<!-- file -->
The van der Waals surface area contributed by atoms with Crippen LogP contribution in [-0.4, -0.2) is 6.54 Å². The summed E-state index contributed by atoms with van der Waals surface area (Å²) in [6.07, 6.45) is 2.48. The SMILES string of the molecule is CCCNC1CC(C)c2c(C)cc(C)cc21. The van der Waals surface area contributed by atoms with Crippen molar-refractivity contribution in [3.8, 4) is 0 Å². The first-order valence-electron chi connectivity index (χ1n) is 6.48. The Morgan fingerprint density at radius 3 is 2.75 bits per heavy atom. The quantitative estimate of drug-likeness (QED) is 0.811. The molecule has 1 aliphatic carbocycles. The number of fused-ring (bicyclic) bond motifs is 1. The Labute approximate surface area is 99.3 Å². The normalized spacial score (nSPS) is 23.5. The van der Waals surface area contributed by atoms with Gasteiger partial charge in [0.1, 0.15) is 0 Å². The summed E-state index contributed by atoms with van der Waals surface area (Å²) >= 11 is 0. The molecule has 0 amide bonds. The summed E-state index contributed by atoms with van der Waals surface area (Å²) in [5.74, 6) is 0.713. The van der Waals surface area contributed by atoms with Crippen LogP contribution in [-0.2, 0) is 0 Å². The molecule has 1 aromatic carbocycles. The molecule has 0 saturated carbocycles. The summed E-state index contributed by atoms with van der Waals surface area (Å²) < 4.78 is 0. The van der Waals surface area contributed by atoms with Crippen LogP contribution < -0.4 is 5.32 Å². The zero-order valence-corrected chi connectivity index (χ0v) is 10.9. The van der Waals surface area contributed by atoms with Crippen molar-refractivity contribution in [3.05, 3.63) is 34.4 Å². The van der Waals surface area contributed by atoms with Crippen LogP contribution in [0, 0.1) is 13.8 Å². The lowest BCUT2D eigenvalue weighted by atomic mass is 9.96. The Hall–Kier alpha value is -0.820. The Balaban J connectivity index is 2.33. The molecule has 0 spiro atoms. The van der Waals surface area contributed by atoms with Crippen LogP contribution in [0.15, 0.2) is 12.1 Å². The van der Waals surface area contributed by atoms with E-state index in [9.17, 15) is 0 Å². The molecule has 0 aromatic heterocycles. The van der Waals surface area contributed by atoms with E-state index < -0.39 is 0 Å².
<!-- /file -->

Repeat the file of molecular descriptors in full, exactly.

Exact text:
The van der Waals surface area contributed by atoms with Crippen LogP contribution in [-0.4, -0.2) is 6.54 Å². The summed E-state index contributed by atoms with van der Waals surface area (Å²) in [6.07, 6.45) is 2.48. The SMILES string of the molecule is CCCNC1CC(C)c2c(C)cc(C)cc21. The van der Waals surface area contributed by atoms with Crippen molar-refractivity contribution in [3.8, 4) is 0 Å². The first-order valence-electron chi connectivity index (χ1n) is 6.48. The Morgan fingerprint density at radius 3 is 2.75 bits per heavy atom. The quantitative estimate of drug-likeness (QED) is 0.811. The molecule has 1 aliphatic carbocycles. The number of fused-ring (bicyclic) bond motifs is 1. The Labute approximate surface area is 99.3 Å². The normalized spacial score (nSPS) is 23.5. The van der Waals surface area contributed by atoms with Gasteiger partial charge in [0.1, 0.15) is 0 Å². The summed E-state index contributed by atoms with van der Waals surface area (Å²) >= 11 is 0. The molecule has 0 amide bonds. The summed E-state index contributed by atoms with van der Waals surface area (Å²) in [5.74, 6) is 0.713. The van der Waals surface area contributed by atoms with Crippen LogP contribution in [-0.2, 0) is 0 Å². The molecule has 1 aromatic carbocycles. The molecule has 0 saturated carbocycles. The summed E-state index contributed by atoms with van der Waals surface area (Å²) < 4.78 is 0. The van der Waals surface area contributed by atoms with Crippen LogP contribution < -0.4 is 5.32 Å². The zero-order valence-corrected chi connectivity index (χ0v) is 10.9. The van der Waals surface area contributed by atoms with Crippen molar-refractivity contribution in [3.05, 3.63) is 34.4 Å². The van der Waals surface area contributed by atoms with Crippen LogP contribution in [0, 0.1) is 13.8 Å². The lowest BCUT2D eigenvalue weighted by atomic mass is 9.96. The Hall–Kier alpha value is -0.820. The Balaban J connectivity index is 2.33. The molecule has 0 spiro atoms. The van der Waals surface area contributed by atoms with Crippen LogP contribution in [0.15, 0.2) is 12.1 Å². The van der Waals surface area contributed by atoms with E-state index in [9.17, 15) is 0 Å². The molecule has 0 aromatic heterocycles. The van der Waals surface area contributed by atoms with E-state index < -0.39 is 0 Å².